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The only way is up from here !

September 12, 2011
by

Hi Guys,

It’s been a while I know since my last post, but after 6 months of abusing my body and mind I felt that enough was enough and I need to start pulling myself out of the doldrums and start getting back to where I once was.

I won’t go into details of what’s been going on inside my head over this period because it’s a combination of factors, my weight being the biggest one. What took 18 months to lose, took 6 months to put back on, so I’m right back where I started.

I have been doing a lot of soul searching and reading a book titled The Paleo diet.  The information was given too me by John Williams who is a personal trainer and who has completed numerous Ironman events around the world. He swears by this eating plan, so I thought I better give it a go and stop making excuses.

The paleo diet is based on what our ancestors in the Paleolithic era ate. It is the natural diet that we have abandoned in the face of agriculture, animal husbandry, mass production, and fast food. The typical modern diet is the way it is (unhealthy) because of the way we make, prepare, and store food. The cheaper it is to do these things, the better, at least for the corporations that operate in the food and agricultural sectors.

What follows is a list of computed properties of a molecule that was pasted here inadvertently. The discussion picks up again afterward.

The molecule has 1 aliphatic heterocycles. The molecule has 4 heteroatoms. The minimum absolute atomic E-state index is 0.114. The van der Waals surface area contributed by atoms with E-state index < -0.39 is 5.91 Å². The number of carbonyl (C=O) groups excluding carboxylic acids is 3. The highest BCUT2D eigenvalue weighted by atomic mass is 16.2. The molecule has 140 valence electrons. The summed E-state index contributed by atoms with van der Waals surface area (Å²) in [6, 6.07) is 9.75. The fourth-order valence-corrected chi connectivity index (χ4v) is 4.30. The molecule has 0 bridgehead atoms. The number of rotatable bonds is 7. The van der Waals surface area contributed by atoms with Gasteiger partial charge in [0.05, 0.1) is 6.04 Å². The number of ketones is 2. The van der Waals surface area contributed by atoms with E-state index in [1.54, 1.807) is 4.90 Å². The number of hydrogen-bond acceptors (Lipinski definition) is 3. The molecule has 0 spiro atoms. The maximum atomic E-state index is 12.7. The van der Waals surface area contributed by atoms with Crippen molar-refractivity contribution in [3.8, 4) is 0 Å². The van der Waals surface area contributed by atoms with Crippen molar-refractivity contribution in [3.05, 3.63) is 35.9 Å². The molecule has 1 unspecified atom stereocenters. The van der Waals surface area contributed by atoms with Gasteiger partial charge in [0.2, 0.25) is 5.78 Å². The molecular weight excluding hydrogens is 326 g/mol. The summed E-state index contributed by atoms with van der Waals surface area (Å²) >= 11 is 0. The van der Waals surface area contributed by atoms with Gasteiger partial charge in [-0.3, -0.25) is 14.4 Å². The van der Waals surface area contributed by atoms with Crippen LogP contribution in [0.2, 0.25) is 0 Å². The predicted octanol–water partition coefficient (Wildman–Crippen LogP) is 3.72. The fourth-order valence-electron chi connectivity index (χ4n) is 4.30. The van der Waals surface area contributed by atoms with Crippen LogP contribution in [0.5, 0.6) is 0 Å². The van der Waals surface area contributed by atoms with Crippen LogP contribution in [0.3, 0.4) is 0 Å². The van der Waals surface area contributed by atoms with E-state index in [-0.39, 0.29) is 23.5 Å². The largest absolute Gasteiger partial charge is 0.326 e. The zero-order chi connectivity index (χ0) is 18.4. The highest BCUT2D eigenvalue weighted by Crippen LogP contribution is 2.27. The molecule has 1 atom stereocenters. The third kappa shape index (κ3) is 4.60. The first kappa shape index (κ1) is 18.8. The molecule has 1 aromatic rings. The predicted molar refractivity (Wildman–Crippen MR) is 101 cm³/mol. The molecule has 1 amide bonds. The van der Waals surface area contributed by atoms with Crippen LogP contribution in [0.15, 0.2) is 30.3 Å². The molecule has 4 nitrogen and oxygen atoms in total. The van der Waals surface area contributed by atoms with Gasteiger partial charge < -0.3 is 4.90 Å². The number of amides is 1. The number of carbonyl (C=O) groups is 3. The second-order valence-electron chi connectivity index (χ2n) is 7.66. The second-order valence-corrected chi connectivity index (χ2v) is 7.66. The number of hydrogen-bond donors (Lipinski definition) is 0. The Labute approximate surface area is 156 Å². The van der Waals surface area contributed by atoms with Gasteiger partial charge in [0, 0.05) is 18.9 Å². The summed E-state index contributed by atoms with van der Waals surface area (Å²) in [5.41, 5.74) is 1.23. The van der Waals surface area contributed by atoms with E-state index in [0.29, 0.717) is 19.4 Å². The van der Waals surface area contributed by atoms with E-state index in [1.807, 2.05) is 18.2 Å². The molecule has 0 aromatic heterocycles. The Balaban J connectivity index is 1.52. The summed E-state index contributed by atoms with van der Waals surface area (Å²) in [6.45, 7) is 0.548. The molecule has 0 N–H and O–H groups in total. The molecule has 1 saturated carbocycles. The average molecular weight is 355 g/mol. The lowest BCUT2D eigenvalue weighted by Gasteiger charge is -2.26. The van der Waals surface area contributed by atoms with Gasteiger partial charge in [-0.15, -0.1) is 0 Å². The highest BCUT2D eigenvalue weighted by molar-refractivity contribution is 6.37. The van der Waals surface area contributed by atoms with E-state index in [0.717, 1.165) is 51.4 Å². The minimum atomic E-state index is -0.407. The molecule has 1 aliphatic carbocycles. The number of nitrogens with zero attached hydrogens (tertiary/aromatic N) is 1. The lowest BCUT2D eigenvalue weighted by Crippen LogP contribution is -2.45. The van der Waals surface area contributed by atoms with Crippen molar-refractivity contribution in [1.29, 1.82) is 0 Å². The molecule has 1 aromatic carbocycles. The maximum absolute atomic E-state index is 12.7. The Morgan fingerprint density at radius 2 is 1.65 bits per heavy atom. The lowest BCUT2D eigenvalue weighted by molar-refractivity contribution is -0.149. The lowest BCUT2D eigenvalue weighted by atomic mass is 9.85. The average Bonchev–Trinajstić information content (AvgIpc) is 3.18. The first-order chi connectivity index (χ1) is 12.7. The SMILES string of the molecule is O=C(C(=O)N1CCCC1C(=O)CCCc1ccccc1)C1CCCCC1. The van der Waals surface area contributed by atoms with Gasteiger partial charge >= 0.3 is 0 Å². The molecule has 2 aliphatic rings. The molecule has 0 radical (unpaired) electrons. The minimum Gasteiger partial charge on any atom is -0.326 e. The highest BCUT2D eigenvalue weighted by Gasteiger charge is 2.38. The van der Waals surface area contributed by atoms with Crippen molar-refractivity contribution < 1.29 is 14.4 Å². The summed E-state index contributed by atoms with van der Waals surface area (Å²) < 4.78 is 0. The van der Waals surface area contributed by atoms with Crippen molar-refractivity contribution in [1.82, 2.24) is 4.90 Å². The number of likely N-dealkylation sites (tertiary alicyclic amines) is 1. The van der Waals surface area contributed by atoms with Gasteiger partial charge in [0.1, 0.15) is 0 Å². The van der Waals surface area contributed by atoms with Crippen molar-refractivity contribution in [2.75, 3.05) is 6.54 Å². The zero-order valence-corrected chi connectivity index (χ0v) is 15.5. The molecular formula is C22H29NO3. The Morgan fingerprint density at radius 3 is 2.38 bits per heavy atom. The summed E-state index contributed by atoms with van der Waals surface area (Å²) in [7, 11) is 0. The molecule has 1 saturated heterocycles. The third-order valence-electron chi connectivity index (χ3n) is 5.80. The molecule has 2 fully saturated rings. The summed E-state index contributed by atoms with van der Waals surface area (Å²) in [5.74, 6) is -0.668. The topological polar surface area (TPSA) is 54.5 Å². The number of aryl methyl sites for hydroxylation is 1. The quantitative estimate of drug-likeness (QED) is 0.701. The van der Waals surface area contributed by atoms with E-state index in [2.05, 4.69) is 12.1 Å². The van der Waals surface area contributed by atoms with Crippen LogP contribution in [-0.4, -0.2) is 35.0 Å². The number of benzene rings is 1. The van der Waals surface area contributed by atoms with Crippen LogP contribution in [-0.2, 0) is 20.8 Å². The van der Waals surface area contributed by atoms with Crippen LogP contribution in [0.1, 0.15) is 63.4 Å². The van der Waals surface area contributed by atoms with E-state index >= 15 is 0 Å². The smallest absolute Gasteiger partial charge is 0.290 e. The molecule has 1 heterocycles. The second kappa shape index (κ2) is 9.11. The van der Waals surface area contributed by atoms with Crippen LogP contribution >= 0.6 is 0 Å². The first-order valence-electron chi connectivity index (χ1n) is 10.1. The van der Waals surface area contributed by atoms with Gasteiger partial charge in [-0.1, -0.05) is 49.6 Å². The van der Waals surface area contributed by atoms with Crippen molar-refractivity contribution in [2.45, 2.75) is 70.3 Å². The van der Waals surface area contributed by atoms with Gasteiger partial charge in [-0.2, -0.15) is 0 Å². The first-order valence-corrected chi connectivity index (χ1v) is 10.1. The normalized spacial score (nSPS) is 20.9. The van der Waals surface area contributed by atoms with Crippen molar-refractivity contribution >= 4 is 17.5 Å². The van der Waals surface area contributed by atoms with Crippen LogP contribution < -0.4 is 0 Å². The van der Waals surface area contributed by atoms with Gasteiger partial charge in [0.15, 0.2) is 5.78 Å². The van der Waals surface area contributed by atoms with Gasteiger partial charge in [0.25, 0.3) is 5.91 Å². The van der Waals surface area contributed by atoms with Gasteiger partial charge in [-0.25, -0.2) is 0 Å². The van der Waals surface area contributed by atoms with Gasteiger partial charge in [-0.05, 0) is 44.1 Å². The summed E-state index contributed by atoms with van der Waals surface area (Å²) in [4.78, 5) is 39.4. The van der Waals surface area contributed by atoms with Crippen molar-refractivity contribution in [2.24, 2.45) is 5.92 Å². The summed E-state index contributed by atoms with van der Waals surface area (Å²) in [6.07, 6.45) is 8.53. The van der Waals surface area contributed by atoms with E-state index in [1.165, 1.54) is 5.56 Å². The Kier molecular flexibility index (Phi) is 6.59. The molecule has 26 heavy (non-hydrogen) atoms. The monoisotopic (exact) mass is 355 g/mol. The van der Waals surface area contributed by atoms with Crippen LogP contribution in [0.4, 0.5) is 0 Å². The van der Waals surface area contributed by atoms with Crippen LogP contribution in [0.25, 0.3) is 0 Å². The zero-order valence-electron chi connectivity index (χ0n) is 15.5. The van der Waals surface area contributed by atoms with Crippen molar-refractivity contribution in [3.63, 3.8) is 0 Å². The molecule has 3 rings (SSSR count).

Much of what we eat contains grain and/or corn. It makes perfect sense from an economic standpoint because grain and corn are ridiculously cheap to produce, are very easy to store, and can be used in numerous ways.  The problem is that while grain and corn are now dietary staples, it’s not what we used to eat back when we were “cavemen”, so to speak.

Humans evolved as hunter-gatherers, meaning we ate what we could easily kill or find. Grains, to us, are indigestible without having been properly prepared first. By going back to our original diet, which is what the paleo diet is trying to mimic, we can reap any number of health benefits.

One of the biggest advantages the paleo diet has over the conventional American diet is that the paleo diet puts us back in touch with the essentials of nutrition and well-being. Meat and vegetables are naturally filling because of the fats they contain, so when you eat according to the paleo lifestyle, you’ll be satiated quicker while eating less, leading to natural weight loss.

By comparison, losing weight on the typical modern diet is a matter of endlessly counting calories, zealously watching your weight, and starving in order to lose a couple of pounds here and there, only to regain the pounds you lost earlier because you couldn’t sustain the diet you were on. Most modern diets are by no means sustainable or pleasant to be on.

The benefits of the paleo diet go far beyond the cosmetic. The modern diet, designed around profitability and ROI, is full of high fructose corn syrup (HFCS), trans fats, and other preservatives and stabilizers, all of which make food cheaper and longer lasting. You would not have found any of these things in our Paleolithic ancestors’ diets.

HFCS and trans fats are among the worst of the things that you’ll find in the modern diet. HFCS is nearly omnipresent in the modern diet and is used as a sweetener. Trans fats usually created through a process called hydrogenation, which adds hydrogen atoms to other types of fats. They became popular because they have a high melting point and because they increase the shelf life of food. Unfortunately, increased trans fat consumption can cause a wide variety of adverse health effects, coronary heart disease in particular.